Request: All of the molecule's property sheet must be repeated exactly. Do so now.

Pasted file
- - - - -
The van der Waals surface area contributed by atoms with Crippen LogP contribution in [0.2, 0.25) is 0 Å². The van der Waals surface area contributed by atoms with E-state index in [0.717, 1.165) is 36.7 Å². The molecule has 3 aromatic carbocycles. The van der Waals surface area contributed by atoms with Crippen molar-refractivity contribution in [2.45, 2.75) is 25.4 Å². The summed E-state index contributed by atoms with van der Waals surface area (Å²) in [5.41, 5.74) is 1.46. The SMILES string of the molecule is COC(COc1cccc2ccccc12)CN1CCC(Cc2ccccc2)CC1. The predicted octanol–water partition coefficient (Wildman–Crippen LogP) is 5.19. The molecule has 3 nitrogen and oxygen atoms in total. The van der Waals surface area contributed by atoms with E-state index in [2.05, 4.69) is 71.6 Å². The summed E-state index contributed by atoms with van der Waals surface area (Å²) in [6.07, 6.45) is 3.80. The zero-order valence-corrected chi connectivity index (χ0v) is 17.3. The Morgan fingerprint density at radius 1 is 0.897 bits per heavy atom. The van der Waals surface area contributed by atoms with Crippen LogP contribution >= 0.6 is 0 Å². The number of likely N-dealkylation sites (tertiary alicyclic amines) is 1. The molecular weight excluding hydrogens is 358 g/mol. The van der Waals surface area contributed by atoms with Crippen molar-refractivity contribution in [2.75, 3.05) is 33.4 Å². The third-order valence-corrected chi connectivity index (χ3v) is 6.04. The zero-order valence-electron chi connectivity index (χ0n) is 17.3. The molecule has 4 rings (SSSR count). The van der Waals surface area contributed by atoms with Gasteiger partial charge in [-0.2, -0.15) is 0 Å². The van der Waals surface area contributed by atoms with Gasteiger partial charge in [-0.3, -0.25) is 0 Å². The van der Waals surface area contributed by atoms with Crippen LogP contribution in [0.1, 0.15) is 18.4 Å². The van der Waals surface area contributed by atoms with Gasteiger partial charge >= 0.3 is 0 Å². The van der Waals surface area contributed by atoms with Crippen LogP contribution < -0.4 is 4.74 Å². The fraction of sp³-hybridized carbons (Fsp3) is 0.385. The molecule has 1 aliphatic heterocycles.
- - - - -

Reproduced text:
The van der Waals surface area contributed by atoms with Crippen LogP contribution in [0.2, 0.25) is 0 Å². The van der Waals surface area contributed by atoms with E-state index in [0.717, 1.165) is 36.7 Å². The molecule has 3 aromatic carbocycles. The van der Waals surface area contributed by atoms with Crippen molar-refractivity contribution in [2.45, 2.75) is 25.4 Å². The summed E-state index contributed by atoms with van der Waals surface area (Å²) in [5.41, 5.74) is 1.46. The SMILES string of the molecule is COC(COc1cccc2ccccc12)CN1CCC(Cc2ccccc2)CC1. The predicted octanol–water partition coefficient (Wildman–Crippen LogP) is 5.19. The molecule has 3 nitrogen and oxygen atoms in total. The van der Waals surface area contributed by atoms with E-state index in [2.05, 4.69) is 71.6 Å². The summed E-state index contributed by atoms with van der Waals surface area (Å²) in [6.07, 6.45) is 3.80. The zero-order valence-corrected chi connectivity index (χ0v) is 17.3. The Morgan fingerprint density at radius 1 is 0.897 bits per heavy atom. The van der Waals surface area contributed by atoms with Crippen LogP contribution >= 0.6 is 0 Å². The number of likely N-dealkylation sites (tertiary alicyclic amines) is 1. The molecular weight excluding hydrogens is 358 g/mol. The van der Waals surface area contributed by atoms with Crippen molar-refractivity contribution in [2.75, 3.05) is 33.4 Å². The third-order valence-corrected chi connectivity index (χ3v) is 6.04. The zero-order valence-electron chi connectivity index (χ0n) is 17.3. The molecule has 4 rings (SSSR count). The van der Waals surface area contributed by atoms with Gasteiger partial charge in [-0.2, -0.15) is 0 Å². The van der Waals surface area contributed by atoms with Gasteiger partial charge in [-0.3, -0.25) is 0 Å². The van der Waals surface area contributed by atoms with Crippen LogP contribution in [0.1, 0.15) is 18.4 Å². The van der Waals surface area contributed by atoms with Gasteiger partial charge >= 0.3 is 0 Å². The van der Waals surface area contributed by atoms with Crippen LogP contribution < -0.4 is 4.74 Å². The fraction of sp³-hybridized carbons (Fsp3) is 0.385. The molecule has 1 aliphatic heterocycles.